Independent review of NHS breast screening underway, reveals top cancer doctor
An independent review of the NHS breast cancer screening programme is under way, Professor Sir Mike Richards, National Cancer Director, told the BMJ today.
His announcement follows an open letter from Professor Susan Bewley, Consultant Obstetrician at King's College London, urging Professor Richards to initiate a review of the evidence in light of growing uncertainty over the benefits and harms of breast screening.
Evidence from the Nordic Cochrane Centre suggests that the harms of breast screening may outweigh the benefits and that screening information should be more balanced.
Professor Bewley agrees, saying she found the NHS leaflets "exaggerated benefits and did not spell out the risks." She adds: "The oft repeated statement that "1400 lives a year are saved" has not been subjected to proper scrutiny."
When she expressed her misgivings to Professor Richards, he replied "that the large majority of experts in this country disagrees with the methodology used in the Cochrane Centre reviews of breast screening." But Professor Bewley says this argument "is inadequate and unpersuasive."
She writes: "In the past few years, British women have not been told about the genuine doubts," and warns that the new leaflet "is still not good enough."
"I am not convinced that you have challenged your experts competently and mercilessly, rather than hidden behind them. Thus I support the calls for an independent review of the evidence - a review that will not be kicked into the long grass, whose findings will be widely and properly disseminated, and that will adjust screening policy appropriately and will lead to proper pursuit of the research implications."
In his reply, Professor Richards says that he believes "screening programmes should be based on the best available evidence," and based on current advice, including that of the World Health Organisation, breast screening saves lives and the benefits considerably outweigh the harms. However "the ongoing controversy should, if at all possible, be resolved."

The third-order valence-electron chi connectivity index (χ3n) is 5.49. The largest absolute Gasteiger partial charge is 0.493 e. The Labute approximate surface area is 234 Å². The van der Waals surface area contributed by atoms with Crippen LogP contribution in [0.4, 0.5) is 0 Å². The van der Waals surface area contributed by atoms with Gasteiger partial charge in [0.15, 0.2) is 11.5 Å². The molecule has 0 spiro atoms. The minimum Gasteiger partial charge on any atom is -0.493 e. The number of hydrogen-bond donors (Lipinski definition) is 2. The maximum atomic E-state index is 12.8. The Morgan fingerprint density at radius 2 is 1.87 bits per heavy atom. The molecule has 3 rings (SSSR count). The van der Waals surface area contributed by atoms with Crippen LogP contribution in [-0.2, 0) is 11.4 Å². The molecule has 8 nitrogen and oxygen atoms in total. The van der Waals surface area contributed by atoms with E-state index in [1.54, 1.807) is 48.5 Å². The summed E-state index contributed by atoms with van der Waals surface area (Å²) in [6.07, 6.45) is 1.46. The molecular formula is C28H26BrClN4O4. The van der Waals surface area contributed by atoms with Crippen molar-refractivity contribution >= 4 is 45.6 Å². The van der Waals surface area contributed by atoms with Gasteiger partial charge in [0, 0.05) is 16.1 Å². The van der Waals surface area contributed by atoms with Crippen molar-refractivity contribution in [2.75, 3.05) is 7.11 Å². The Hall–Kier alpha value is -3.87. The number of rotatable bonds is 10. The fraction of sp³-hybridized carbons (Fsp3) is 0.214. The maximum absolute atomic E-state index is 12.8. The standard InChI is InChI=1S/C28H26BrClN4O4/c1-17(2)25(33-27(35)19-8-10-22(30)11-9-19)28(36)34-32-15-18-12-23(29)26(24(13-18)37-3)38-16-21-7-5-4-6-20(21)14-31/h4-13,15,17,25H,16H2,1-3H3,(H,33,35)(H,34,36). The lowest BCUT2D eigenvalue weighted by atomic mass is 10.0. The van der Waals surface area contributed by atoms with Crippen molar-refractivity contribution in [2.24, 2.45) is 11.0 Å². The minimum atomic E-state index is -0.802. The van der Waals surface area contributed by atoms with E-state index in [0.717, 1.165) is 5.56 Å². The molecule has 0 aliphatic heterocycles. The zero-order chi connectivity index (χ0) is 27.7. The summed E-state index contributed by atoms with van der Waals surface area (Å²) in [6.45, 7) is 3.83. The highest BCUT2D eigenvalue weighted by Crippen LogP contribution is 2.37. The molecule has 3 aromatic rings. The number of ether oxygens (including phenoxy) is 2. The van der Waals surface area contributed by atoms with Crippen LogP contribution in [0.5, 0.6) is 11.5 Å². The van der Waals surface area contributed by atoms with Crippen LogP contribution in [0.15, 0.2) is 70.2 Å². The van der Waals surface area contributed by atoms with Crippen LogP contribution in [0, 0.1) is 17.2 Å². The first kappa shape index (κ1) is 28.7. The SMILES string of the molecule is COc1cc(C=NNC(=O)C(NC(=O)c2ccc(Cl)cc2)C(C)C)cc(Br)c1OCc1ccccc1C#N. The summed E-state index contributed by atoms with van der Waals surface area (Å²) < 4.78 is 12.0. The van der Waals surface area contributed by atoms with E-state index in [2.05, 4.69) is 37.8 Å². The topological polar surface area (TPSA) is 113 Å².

As such, he has initiated an independent review of the research evidence which, once concluded, will be presented to experts from both sides of the argument. A new process for developing written information for the public about each screening programme is also being established, he says, and the breast screening leaflet will be one of the first products to be revised through this new process.
"I hope this reassures you that I take the current controversy very seriously," he writes.
"Should the independent review conclude that the balance of harms outweighs the benefits of breast screening, I will have no hesitation in referring the findings to the National Screening Committee and then ministers. You also have my assurance that I am fully committed to the public being given information in a format that they find acceptable and understandable and that enables them to make truly informed choices."